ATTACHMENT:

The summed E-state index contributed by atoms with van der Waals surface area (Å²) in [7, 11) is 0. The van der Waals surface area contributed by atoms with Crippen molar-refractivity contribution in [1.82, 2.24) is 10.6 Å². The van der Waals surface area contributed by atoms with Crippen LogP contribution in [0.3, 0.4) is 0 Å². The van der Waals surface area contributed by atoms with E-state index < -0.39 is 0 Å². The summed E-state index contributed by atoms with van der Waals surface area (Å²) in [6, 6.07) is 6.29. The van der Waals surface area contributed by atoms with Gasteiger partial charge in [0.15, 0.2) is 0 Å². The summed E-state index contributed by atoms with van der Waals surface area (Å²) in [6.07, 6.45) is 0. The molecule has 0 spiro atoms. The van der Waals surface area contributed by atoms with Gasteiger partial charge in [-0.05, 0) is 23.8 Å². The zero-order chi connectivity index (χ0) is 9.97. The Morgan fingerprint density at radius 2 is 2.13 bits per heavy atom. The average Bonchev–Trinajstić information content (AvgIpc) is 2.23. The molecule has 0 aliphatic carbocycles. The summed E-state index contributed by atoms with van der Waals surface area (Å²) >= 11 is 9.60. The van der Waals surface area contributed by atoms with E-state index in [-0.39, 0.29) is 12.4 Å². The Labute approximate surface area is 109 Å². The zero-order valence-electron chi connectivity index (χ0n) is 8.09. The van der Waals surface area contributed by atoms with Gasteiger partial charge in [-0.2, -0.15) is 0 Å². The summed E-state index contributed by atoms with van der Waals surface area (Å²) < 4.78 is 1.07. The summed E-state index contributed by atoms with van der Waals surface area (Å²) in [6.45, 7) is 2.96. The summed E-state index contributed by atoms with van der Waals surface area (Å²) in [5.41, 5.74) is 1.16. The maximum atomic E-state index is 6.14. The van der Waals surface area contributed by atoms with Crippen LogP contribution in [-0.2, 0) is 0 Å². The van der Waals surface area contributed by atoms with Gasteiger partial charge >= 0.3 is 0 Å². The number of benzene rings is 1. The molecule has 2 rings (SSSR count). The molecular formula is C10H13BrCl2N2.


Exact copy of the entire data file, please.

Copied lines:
The summed E-state index contributed by atoms with van der Waals surface area (Å²) in [7, 11) is 0. The van der Waals surface area contributed by atoms with Crippen molar-refractivity contribution in [1.82, 2.24) is 10.6 Å². The van der Waals surface area contributed by atoms with Crippen LogP contribution in [0.3, 0.4) is 0 Å². The van der Waals surface area contributed by atoms with E-state index < -0.39 is 0 Å². The summed E-state index contributed by atoms with van der Waals surface area (Å²) in [6, 6.07) is 6.29. The van der Waals surface area contributed by atoms with Gasteiger partial charge in [0.15, 0.2) is 0 Å². The summed E-state index contributed by atoms with van der Waals surface area (Å²) in [6.07, 6.45) is 0. The molecule has 0 spiro atoms. The van der Waals surface area contributed by atoms with Gasteiger partial charge in [-0.05, 0) is 23.8 Å². The zero-order chi connectivity index (χ0) is 9.97. The Morgan fingerprint density at radius 2 is 2.13 bits per heavy atom. The average Bonchev–Trinajstić information content (AvgIpc) is 2.23. The molecule has 0 aliphatic carbocycles. The summed E-state index contributed by atoms with van der Waals surface area (Å²) >= 11 is 9.60. The van der Waals surface area contributed by atoms with E-state index in [-0.39, 0.29) is 12.4 Å². The Labute approximate surface area is 109 Å². The zero-order valence-electron chi connectivity index (χ0n) is 8.09. The van der Waals surface area contributed by atoms with Gasteiger partial charge in [-0.2, -0.15) is 0 Å². The summed E-state index contributed by atoms with van der Waals surface area (Å²) < 4.78 is 1.07. The summed E-state index contributed by atoms with van der Waals surface area (Å²) in [6.45, 7) is 2.96. The summed E-state index contributed by atoms with van der Waals surface area (Å²) in [5.41, 5.74) is 1.16. The maximum atomic E-state index is 6.14. The van der Waals surface area contributed by atoms with Crippen LogP contribution in [-0.2, 0) is 0 Å². The van der Waals surface area contributed by atoms with Gasteiger partial charge >= 0.3 is 0 Å². The number of benzene rings is 1. The molecule has 2 rings (SSSR count). The molecular formula is C10H13BrCl2N2.